For the Lives of Others

Physician Dr. Heiko Jessen teaches and conducts research into the Human Immunodeficiency Virus (HIV). He‘s been at the forefront of the epidemic since the very beginning – and he wants to witness its end

Dr. Heiko Jessen Foto: Praxis Jessen² + Kollege

Motzstraße 19, a turn-of-the-century building like so many others in Schöneberg. Nothing here would suggest that life is being fundamentally transformed at this address. One has to read the sign over the doorbell carefully to see that the doctor‘s office inside is a special one: „J2 – Dr. med. H. Jessen and Dr. med. A. B. Jessen – General Medicine, Infectious Diseases, Proctology and Sports Medicine.“

„We‘re a doctor‘s office for everyone, albeit with a special orientation,“ explains Dr. Heiko Jessen, silver-haired with dark glasses. He sits at a large wooden conference table. His bookshelves contain carefully sorted titles such as Gay Short Fiction and Men on Men alongside Thieme‘s Book of Internal Medicine and Diabetes Today. „I set up my office in 1994 for a minority,“ explains Jessen. Back then, in his application for credit, he wrote that he intended to use the money to invest in a physician‘s office that focused on „men who have sex with men.“

Jessen set up his office in the City West area, that is, in the middle of the world‘s oldest rainbow neighborhood. And his practice has grown steadily since that day. Today, there are two Jessens practicing medicine here – Heiko and brother Arne – hence the name J2. Three further specialists, three residents and one intern round out the team. Today, their offices extend over 700 square meters and two floors. And there‘s one more feature: the office is open 365 days a year.

It was not always clear that Heiko Jessen would become a specialist for infectious diseases. He had encountered the subject of HIV in the 1980s as a student in San Francisco, where the epidemic was raging at the time: „People were dying in vast numbers. There was so much despair. It was so merciless. At the time, I wasn‘t sure if I could do it for a lifetime.“ After a few detours, he decided he wanted to do it after all. And he succeeded entirely. Indeed, two of his patients wrote medical history.

Jessen points to the top shelf and the copy of „The New England Journal of Medicine,“ one of the medical field‘s most respected journals. And one in which Jessen himself has published. His essay focuses on the „Berlin Patient,“ a man who had HIV and was then considered cured. The physician puts it a bit more cautiously: „Today, they control the virus without medication.“ Jessen uses the plural because there are, in fact, two „Berlin patients,“ a fact that is often forgotten.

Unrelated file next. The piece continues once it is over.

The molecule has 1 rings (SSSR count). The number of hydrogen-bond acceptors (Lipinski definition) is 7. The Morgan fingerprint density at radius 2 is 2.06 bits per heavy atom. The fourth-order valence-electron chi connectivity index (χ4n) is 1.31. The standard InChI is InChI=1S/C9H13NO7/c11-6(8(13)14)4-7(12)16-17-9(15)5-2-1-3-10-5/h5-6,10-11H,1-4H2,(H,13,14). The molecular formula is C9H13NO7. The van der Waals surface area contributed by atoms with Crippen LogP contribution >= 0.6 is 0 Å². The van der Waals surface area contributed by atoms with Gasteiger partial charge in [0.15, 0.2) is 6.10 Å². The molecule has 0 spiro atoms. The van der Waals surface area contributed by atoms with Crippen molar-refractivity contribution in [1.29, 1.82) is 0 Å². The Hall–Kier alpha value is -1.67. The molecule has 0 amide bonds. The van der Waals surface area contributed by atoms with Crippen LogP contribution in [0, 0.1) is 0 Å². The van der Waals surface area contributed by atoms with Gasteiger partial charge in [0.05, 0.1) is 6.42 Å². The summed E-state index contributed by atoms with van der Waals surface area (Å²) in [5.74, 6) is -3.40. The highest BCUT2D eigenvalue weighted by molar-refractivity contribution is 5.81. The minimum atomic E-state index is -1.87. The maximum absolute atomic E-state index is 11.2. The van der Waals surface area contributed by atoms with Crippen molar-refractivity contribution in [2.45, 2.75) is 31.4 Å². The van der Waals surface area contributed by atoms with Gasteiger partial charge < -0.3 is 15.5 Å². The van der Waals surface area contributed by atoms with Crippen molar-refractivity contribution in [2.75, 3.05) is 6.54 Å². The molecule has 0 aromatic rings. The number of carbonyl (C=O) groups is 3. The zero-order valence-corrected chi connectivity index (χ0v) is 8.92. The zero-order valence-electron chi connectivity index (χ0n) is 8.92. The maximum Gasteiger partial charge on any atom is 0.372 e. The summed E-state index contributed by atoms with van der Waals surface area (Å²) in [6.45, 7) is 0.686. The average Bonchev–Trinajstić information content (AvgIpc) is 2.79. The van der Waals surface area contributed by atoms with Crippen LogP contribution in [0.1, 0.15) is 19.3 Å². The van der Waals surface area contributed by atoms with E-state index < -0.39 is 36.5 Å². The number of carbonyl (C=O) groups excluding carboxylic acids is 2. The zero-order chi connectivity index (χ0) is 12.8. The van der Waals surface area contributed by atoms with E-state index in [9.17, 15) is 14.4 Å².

Jessen reminisces about his career. The beginning, when almost every week brought the death of a young HIV patient. And the hostility of his colleagues, their accusations that he had falsified diagnoses and was bribed by the pharmaceutical industry. Jessen never let this get him down, however. He continued on, and today he teaches at Berlin‘s Charité Hospital and is still involved in research.

One floor up, there is a nitrogen tank containing the blood samples of newly infected patients. These anonymous samples are sent to the USA. Jessen cooperates with universities and Research & Developement institutes engaged in the fight against HIV: Berlin‘s Robert Koch Institute and Harvard University in the USA, to name just two.

„This epidemic is the challenge of my generation. And there‘s reason for optimism.“ Heiko Jessen was there from the very beginning of HIV, and he‘s looking forward to witnessing its demise. „I have committed large parts of my life to treatment and care cure and helping to with the start of finding a cure. So it would be nice if it would show up, at the latest when I retire.“ Jessen is 57. In other words, there are still a couple of years to go.

Susanne Hörr
Kluge Köpfe 2015